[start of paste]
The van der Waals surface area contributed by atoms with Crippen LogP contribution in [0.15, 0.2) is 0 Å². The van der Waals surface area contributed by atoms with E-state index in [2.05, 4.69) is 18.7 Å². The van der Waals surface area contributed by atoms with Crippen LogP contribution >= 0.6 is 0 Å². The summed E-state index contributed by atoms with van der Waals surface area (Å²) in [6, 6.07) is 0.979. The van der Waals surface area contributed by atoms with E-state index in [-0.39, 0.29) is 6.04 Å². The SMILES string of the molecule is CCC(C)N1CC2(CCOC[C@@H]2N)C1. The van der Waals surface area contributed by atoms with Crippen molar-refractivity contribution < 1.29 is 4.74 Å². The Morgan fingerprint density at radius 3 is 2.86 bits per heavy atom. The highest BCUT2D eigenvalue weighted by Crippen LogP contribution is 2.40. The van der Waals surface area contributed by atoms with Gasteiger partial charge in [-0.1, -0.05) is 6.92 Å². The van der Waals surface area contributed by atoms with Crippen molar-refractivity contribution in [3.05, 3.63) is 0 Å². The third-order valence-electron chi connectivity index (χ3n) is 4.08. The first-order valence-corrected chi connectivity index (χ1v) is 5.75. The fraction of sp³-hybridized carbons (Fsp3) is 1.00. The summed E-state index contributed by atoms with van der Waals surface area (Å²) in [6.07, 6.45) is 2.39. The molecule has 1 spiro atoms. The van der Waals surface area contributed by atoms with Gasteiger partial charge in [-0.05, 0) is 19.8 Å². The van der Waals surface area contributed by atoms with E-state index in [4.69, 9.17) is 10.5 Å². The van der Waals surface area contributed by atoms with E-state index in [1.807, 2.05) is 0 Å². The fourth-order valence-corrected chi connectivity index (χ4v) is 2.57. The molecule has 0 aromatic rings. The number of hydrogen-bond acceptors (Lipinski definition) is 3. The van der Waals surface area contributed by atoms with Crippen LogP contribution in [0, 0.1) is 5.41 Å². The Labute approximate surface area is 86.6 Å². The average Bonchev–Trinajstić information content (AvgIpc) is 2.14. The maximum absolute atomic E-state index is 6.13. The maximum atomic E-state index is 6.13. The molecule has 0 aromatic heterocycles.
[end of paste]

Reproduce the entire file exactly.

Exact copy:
The van der Waals surface area contributed by atoms with Crippen LogP contribution in [0.15, 0.2) is 0 Å². The van der Waals surface area contributed by atoms with E-state index in [2.05, 4.69) is 18.7 Å². The van der Waals surface area contributed by atoms with Crippen LogP contribution >= 0.6 is 0 Å². The summed E-state index contributed by atoms with van der Waals surface area (Å²) in [6, 6.07) is 0.979. The van der Waals surface area contributed by atoms with E-state index in [-0.39, 0.29) is 6.04 Å². The SMILES string of the molecule is CCC(C)N1CC2(CCOC[C@@H]2N)C1. The van der Waals surface area contributed by atoms with Crippen molar-refractivity contribution < 1.29 is 4.74 Å². The Morgan fingerprint density at radius 3 is 2.86 bits per heavy atom. The highest BCUT2D eigenvalue weighted by Crippen LogP contribution is 2.40. The van der Waals surface area contributed by atoms with Gasteiger partial charge in [-0.1, -0.05) is 6.92 Å². The van der Waals surface area contributed by atoms with Crippen molar-refractivity contribution in [3.05, 3.63) is 0 Å². The third-order valence-electron chi connectivity index (χ3n) is 4.08. The first-order valence-corrected chi connectivity index (χ1v) is 5.75. The fraction of sp³-hybridized carbons (Fsp3) is 1.00. The summed E-state index contributed by atoms with van der Waals surface area (Å²) in [6.07, 6.45) is 2.39. The molecule has 1 spiro atoms. The van der Waals surface area contributed by atoms with Gasteiger partial charge in [-0.05, 0) is 19.8 Å². The van der Waals surface area contributed by atoms with E-state index in [4.69, 9.17) is 10.5 Å². The van der Waals surface area contributed by atoms with E-state index in [1.807, 2.05) is 0 Å². The fourth-order valence-corrected chi connectivity index (χ4v) is 2.57. The molecule has 0 aromatic rings. The number of hydrogen-bond acceptors (Lipinski definition) is 3. The van der Waals surface area contributed by atoms with Crippen LogP contribution in [0, 0.1) is 5.41 Å². The Labute approximate surface area is 86.6 Å². The average Bonchev–Trinajstić information content (AvgIpc) is 2.14. The maximum absolute atomic E-state index is 6.13. The maximum atomic E-state index is 6.13. The molecule has 0 aromatic heterocycles.